Certainly there are similarities. It does seem possible that the Deva and 5XX could use the same driver and that the differences are a matter of manufacturing tolerances with the driver or the pads being slightly different.

    Let's continue to explore.
     
    Last edited: Nov 1, 2020
  3. purr1n

    purr1n Finding his inner redneck

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    Now let's do more of an apples-to-apples comparison using the same HE5XX pads on the Deva. Little by little, let's whittle away possible causes of differences. The Deva with the HE5XX pads is in Orange below.

    Deva R Channel (ORA) vs HE5XX (GRY)
    Deva using HE5XXpads
    Frequency Response
    Scraps Measurement Rig (aka FPC)
    upload_2020-11-1_19-52-6.png

    Whoa, what happened to the bass! It seemed to drop a lot more when Deva is using the same pads as the HE5XX. The 8kHz peak dropped a bit, but the 13kHz peak has jumped a bit. It's actually looking more like the HE5XX driver is not the same as the Deva driver.

    Maybe it's fair to say that the HE5XX driver is similar to the Deva driver, or based on the same tech. But so are all of HFM's headphones in the sub $500 range.
     
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  4. purr1n

    purr1n Finding his inner redneck

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    Photos of the Deva and HE5XX pads. The Deva pads have less squishy padding - at least it feels that way. The stitching on the Deva pads is more on the face on the pad, as opposed of the HE5XX pad where is is more or less on the edge of the face. Measurements above would seem to confirm that the pads are slightly different.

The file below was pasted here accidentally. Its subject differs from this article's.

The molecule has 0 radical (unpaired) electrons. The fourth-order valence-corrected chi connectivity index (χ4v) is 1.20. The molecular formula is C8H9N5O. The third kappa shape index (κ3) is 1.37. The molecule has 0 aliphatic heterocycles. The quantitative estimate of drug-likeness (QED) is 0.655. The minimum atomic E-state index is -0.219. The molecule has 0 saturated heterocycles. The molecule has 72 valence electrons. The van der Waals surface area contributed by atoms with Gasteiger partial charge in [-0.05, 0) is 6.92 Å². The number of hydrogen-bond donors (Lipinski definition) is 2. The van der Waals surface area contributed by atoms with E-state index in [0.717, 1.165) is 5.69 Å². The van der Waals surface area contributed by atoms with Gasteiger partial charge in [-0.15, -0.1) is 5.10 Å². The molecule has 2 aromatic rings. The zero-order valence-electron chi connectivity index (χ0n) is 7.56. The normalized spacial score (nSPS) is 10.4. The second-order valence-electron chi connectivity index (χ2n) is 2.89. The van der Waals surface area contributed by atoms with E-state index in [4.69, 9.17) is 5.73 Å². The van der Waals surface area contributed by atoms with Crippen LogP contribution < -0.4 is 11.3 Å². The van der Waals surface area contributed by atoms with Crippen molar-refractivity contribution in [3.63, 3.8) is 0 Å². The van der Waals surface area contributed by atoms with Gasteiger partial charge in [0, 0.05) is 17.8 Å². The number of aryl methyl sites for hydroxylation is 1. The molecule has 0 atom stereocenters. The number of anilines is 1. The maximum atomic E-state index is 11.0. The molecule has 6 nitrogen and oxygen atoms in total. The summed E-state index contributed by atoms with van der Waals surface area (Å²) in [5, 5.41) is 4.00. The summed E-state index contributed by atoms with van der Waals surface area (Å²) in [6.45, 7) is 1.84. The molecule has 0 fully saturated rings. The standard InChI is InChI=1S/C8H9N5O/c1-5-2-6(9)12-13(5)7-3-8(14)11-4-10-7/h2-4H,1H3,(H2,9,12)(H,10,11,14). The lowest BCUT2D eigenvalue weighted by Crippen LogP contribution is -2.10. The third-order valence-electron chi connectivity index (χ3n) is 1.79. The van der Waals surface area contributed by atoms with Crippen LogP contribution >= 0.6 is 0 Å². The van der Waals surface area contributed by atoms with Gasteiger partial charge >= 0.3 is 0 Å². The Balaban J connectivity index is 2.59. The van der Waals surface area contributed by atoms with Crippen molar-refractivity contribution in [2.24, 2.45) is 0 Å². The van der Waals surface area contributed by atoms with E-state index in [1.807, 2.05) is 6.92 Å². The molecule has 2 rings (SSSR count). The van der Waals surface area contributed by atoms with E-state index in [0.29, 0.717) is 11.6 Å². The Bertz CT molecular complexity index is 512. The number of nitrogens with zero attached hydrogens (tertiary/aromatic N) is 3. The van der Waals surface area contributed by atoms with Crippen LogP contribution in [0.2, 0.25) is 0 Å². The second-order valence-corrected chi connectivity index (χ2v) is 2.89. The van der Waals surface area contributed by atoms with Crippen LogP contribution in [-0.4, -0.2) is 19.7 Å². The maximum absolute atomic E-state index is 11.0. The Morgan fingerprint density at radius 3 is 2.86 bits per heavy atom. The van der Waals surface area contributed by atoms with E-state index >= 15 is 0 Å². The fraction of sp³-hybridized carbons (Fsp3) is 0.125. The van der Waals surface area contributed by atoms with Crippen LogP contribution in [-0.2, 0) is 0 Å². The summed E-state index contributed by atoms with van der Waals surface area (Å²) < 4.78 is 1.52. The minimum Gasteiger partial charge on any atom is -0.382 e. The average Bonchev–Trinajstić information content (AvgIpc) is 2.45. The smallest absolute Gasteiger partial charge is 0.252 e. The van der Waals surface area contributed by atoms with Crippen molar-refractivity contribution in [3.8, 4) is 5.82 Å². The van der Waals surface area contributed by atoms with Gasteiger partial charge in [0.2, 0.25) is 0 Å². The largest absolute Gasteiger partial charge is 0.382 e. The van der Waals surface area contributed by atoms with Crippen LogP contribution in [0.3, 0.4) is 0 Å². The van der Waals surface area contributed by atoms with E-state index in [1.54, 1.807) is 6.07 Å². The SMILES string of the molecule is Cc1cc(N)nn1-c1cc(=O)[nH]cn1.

pads.jpg
     
  5. purr1n

    purr1n Finding his inner redneck

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    Keeping the pads the same (5XX), let's take a look at distortion

    Deva (HE5XX pads) R channel
    Harmonic Distortions
    upload_2020-11-1_20-19-16.png

    That's actually very good and better than the HE5XX from 200Hz and above. The HE5XX produces more 2nd harmonic above 200Hz. Below 200Hz, it's similar, although it would appear the HE5XX may have a slight upper hand because of the lower 4th harmonic. HE5XX distortion results below for comparison:

    [​IMG]
    [​IMG]

    It's looking more and more that the HE5XX driver is not the same as the Deva driver.
     
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  6. purr1n

    purr1n Finding his inner redneck

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    Here are the CSDs. Both Deva and HE5XX exhibit low level continued vibration of the diaphragm. The peaks are different though. The Deva is a noticeable higher amplitude ridge (red color) at 13kHz. Otherwise Deva trades a small peak just past 5kHz for the HE5XX's 8kHz.

    HiFiMan Deva R Channel, HE5XX pads (for apples to apples driver comparison)
    FPC Deva R (5XX pads).jpg

    For reference, HE5XX CSDs below (see also: https://www.superbestaudiofriends.o...iew-and-measurements.10082/page-4#post-323472)